We won't be making any adjustments to our snowfall forecast from last night at this time. Only change will make is taking the BI up a notch on the southwest side, and lowering it a notch across the plains. For Denver and north we'll lower the BI, as 1 - 2" (low range forecasts) should be manageable. After highs today again climbing into the mid and upper 60s across eastern Colorado – rain, snow, wind, and chilly temperatures are back in the forecast beginning tonight and extending through Wednesday.
Inconsistencies remain in modeling today, mainly in handling how fast the system scoots east, and how much downsloping will limit snowfall in and along the Front Range.
While the differences are subtle, the impacts are big. The latest ECMWF deterministic model puts 4 - 8" (last night was 10 - 14", though 4 - 8" better matches its ensemble) of snow in Denver, while the latest GFS operational puts down about 1 - 3" in the city. While we're going to continue to weight the ECM a bit higher given how well it did last week and how consistent it's been with this system for several days now. There's no denying, however, the concern that downsloping kicks in and kills snowfall along the northern urban corridor before it gets a chance to pile up.
While the western extent of heaviest QPF remains in question, there's good agreement that the area of best convergence will be east of Denver – somewhere – and with that there will be a swath of very heavy snowfall somewhere in our 4 - 8" range, pushing at least isolated higher totals in wherever that ends up being.
While numbers may be a bit high, especially given daytime snowfall / warm surface temperatures, the overall look of the NAM may not be too bad. Both the 12km NAM (left) and 4km NAM (right) show very clearly where downsloping will likely limit snowfall along the northern front range (north of Denver), and the heavier snowfall across southeast Denver extending northeast out onto the Plains.
The 12z Canadian shifted a bit north, and with that it puts the heaviest snowfall along and north of I-76, with lighter snowfall along the Palmer Divide. Sounding forecasts for early Wednesday suggest the Canadian may a bit too far north with heaviest QPF in its 12z run.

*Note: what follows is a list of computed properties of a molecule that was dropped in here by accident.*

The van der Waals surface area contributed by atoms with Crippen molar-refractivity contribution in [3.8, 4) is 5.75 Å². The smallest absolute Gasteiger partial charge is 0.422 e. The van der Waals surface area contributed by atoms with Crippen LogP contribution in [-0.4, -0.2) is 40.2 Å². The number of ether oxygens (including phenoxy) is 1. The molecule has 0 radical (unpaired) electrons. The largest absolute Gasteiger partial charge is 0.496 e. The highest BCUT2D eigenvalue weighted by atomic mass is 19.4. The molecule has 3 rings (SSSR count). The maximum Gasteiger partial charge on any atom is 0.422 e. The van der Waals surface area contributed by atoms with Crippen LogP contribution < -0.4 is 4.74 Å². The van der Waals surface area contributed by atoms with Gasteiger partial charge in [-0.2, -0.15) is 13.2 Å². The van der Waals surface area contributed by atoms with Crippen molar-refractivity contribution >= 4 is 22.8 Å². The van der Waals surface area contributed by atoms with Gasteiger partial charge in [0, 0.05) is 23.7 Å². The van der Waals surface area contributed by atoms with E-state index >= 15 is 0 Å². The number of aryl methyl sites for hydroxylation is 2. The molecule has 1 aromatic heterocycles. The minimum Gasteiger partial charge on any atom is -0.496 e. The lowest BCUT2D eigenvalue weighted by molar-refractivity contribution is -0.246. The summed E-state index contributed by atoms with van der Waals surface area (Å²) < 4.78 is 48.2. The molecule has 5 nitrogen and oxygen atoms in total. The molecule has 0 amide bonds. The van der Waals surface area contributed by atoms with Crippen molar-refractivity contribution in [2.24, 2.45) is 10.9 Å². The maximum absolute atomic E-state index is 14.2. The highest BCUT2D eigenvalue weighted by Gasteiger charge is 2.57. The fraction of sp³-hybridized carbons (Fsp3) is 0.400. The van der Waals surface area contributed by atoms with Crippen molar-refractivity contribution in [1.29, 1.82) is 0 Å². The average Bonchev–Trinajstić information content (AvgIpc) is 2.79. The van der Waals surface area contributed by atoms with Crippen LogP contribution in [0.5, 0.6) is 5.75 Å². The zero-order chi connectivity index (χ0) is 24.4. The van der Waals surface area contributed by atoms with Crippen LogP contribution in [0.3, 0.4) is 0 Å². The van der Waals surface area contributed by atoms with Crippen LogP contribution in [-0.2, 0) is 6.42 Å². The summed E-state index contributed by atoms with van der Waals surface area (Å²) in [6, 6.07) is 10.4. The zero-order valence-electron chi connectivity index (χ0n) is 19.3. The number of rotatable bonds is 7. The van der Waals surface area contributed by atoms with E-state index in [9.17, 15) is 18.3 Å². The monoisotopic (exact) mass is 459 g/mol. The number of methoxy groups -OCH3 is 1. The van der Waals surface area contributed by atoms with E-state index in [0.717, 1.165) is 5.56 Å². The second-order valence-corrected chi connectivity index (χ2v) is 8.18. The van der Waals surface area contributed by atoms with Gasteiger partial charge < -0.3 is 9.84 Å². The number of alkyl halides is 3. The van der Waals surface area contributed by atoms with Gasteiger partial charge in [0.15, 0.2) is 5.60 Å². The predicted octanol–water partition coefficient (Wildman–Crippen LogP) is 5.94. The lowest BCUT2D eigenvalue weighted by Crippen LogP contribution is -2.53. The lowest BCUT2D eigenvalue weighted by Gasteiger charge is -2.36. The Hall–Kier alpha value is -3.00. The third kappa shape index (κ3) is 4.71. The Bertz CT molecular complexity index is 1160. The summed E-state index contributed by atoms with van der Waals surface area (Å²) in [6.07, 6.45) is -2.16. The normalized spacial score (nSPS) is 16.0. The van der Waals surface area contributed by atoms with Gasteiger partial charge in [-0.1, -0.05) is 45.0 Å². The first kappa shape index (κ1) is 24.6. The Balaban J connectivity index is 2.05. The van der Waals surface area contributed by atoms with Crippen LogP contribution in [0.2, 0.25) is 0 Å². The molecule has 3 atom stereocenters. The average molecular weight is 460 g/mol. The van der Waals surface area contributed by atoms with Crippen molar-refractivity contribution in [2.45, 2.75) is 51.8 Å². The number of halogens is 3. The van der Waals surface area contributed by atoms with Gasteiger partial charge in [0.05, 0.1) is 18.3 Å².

The 12z GFS screams downsloping, and is much further east than most of the other models with the western extent of the precipitation. If the GFS wins out, this will be more or less a non-event for Denver and the northern urban corridor. However, you can see that if this QPF field shifts just a bit further west... Denver, especially east of I-25, will see some good moisture from this storm. Below is the 12z GFS snowfall map (left) and precipitation forecast (right). Note the very prominent downslope signature limiting snowfall/precipitation right along the foothills:
So, taking all these factors into consideration... we'll stick with our forecast, and see how things pan out. 2 - 6" still looks most reasonable for Denver proper, with the potential to be higher or lower depending on how far west the heavier snowfall is able to get. Out east there will be big variations in totals, as banded snowfall and strong winds will lead to uneven totals where we have our 4 - 8" (isolated 6 - 12") forecast.
Farther south, there will be a very tight snowfall gradient once you get south of Monument Hill. Minimal accumulation expected for Colorado Springs, where wind will likely be the biggest problem. While areas to the north-northeast of the city will likely see several inches of wind-blown wet snow.
Whew! As always, keep us up to date with your storm reports in the comments below. A tricky, typical spring, forecast on tap for the next 24 hours or so – so hold on! We're still tracking another chance of snow right on the heels of this storm (Friday), so stay tuned!